Gas chromatography (GC) is an analytical chemistry tool used to determine the chemical composition of a gas sample by separating sample analytes as they travel through a GC column. Recent efforts have been made to understand and control gas chromatography separations with a negative thermal gradient on the column. The present work presents results from thermal gradient GC separations on two GC columns in different configurations (serpentine and radial) in a stainless-steel plate. Methods to fabricate the GC systems capable of isothermal, temperature programmed and thermal gradient separations are presented. Isothermal experimental data from the serpentine column were used to fit retention and dispersion parameters in a transport model that simulates GC separation for hydrocarbons C12-C14. Transport model simulated retention times and peak widths matched experimental values well for isothermal, temperature programmed and thermal gradient separations. The validated transport model was used to study the effect of static (not varying temporally) thermal gradients on GC separations with varying injection widths, injection band shapes and stationary phase thickness. Resolution results from different heating conditions were considered comparable if retention times for each analyte were within 5%. An optimal, static thermal gradient is shown to reduce analyte band spreading from axially-varying velocity gradients with resolution improvements over isothermal separations of up to 8% for analytes with similar retention factors. Static thermal gradients have a larger effect on fronting peak shape than tailing peak shape. Stationary phase distribution acts similar to a velocity gradient and can be corrected by a thermal gradient. Another transport model was created from isothermal experimental data on a commercial column for hydrocarbons C12-C20. An optimal, static thermal gradient does not improve resolution for all analyte pairs. An optimal, dynamic (varying tempo-rally) thermal gradient is created by uniformly increasing the temperature on an optimal, static thermal gradient. Improvements in resolution of up to 20% are achievable over temperature programmed GC separation. A dynamic thermal gradient can also correct for a poor sample injection by creating a temperature trap at the beginning of the column.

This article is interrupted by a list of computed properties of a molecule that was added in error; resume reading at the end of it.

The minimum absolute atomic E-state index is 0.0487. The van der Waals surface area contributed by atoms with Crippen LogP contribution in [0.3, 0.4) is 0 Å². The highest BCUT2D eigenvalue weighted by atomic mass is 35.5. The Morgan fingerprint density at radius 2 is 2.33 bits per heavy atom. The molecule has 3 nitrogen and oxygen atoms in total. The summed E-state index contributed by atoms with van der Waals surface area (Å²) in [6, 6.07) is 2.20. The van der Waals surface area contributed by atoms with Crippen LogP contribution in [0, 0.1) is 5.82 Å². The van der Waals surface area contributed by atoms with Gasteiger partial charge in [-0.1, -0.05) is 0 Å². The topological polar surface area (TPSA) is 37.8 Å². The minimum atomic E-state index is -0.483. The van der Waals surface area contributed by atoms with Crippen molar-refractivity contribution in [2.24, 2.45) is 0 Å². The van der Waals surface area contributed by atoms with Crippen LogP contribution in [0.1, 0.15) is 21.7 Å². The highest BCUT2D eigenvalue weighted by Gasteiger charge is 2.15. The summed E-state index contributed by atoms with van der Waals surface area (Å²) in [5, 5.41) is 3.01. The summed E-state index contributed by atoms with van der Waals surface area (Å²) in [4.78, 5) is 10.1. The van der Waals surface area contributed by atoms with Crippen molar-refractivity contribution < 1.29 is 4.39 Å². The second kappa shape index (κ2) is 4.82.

College and Department

Ira A. Fulton College of Engineering and Technology; Mechanical Engineering



Date Submitted


Document Type





thermal gradient, gas chromatography, transport model, injection width modeling, tailing peak modeling, fronting peak modeling, stationary phase thickness, stationary phase distribution, random walk, spatially varying, temporally varying



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Engineering Commons